Scynexis, which has straddled the drug business as both a drug developer and a services provider for other pharmaceutical companies, is now exclusively focused on developing its own drugs.
The Durham, NC, company announced Thursday that it has sold its contract research business to Avista Pharma Solutions for an undisclosed price. Scynexis (NASDAQ: SCYX) will relocate to Jersey City, NJ, on Aug. 1. With the sale of the contract research business, Yves Ribeill has stepped down as president of Scynexis, a company that he founded and led as CEO until April, when he was replaced by former Forest Laboratories Chief Medical Officer Marco Taglietti.
Scynexis’ lead drug is SCY-078, an antifungal drug developed to treat Candida and Aspergillus fungal infections, including infections caused by drug-resistant strains of the fungi. Scynexis has pegged the market opportunity to treat such infections at $3.6 billion. The Scynexis drug is part of a class of antifungal agents called glucan synthase inhibitors, which work by blocking an enzyme in fungi. While these drugs have been effective in hospitals, they are currently only available in intravenous form. Scynexis is developing its drug as a pill intended for immune-compromised patients, such as transplant recipients. SCY-078 is currently in a Phase 2 clinical trial in Candida infection; Scynexis expects to report full data from the study in the first half of 2016. The FDA has granted “fast track status” for the drug, a designation that speeds review of treatments with the potential for addressing unmet medical needs.
Scynexis formed in 2000, spun out of Aventis as a contract services company in chemistry and animal health. Though Scynexis has pursued development of its own drugs in recent years, the company has spent most of its history as a provider of outsourced drug discovery and development services to larger pharmaceutical companies, such as such as Merck (NYSE: MRK), Sanofi (NYSE: SNY), and Roche. The Scynexis drug SCY-078 emerged from the company’s 2002 license and research agreement with Merck. Merck took the antifungal as far as early-stage clinical trials, but decided in 2013 that it would no longer pursue its development. Merck then licensed its rights to the drug to Scynexis.
Scynexis went public last year, raising $54.6 million. In May, the company completed a $37.7 million follow-on stock offering, which it said would finance mid-stage clinical trials of the pill version of its antifungal, as well as start a study that includes both the pill and an intravenous form of the drug. Scynexis has yet to win FDA approval on any drugs, drawing the vast majority of its revenue from its contract research business. Most of that revenue came from contracts in animal health. Scynexis has never been profitable—in 2014, the company reported $19 million in revenue but a $4.2 million loss.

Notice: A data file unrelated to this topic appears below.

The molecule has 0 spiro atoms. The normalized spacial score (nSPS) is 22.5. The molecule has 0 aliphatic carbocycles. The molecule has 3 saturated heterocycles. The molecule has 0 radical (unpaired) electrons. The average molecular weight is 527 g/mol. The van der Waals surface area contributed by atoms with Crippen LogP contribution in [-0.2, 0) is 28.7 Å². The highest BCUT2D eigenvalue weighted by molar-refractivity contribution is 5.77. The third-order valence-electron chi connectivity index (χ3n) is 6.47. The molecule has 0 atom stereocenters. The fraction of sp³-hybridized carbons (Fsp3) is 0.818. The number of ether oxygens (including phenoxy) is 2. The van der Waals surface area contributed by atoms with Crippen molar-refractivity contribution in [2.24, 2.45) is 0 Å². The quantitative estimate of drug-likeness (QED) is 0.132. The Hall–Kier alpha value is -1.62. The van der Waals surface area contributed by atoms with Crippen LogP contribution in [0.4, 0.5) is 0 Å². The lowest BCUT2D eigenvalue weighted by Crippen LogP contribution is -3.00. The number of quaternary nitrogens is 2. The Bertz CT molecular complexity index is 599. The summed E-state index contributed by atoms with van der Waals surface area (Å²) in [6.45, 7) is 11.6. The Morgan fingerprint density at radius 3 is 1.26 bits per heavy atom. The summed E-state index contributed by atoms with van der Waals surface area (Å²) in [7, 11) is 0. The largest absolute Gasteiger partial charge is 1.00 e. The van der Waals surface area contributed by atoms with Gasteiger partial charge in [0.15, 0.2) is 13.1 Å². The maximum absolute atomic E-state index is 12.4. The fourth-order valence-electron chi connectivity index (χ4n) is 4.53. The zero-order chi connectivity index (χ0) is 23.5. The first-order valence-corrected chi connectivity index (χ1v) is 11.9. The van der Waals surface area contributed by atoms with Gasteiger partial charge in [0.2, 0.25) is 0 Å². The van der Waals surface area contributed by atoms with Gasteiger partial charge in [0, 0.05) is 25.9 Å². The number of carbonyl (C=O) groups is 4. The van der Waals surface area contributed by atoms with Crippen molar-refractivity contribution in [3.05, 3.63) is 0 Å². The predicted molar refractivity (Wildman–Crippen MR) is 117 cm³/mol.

The sale of Scynexis’s contract research side is not a complete surprise. In March, the company disclosed that its board of directors asked management to explore “strategic alternatives” for the contract research business that would allow the new CEO, Taglietti, to focus on the antifungal drug, according to securities filings. The company hired a third-party firm to evaluate a sale, spin off, management buyout, or shut down of the services business. In May, the board directed Scynexis management to sell that business.
Avista said that it will take over Scynexis’s former research and manufacturing operations in Durham, hiring the Scynexis workers in contract research. As of March, Scynexis employed 87 full-time workers, according to filings. The Scynexis contract research business marks Avista’s second acquisition in the last two months. In June, Avista acquired the chemistry, manufacturing, and controls business of Boulder, CO-based Array BioPharma.
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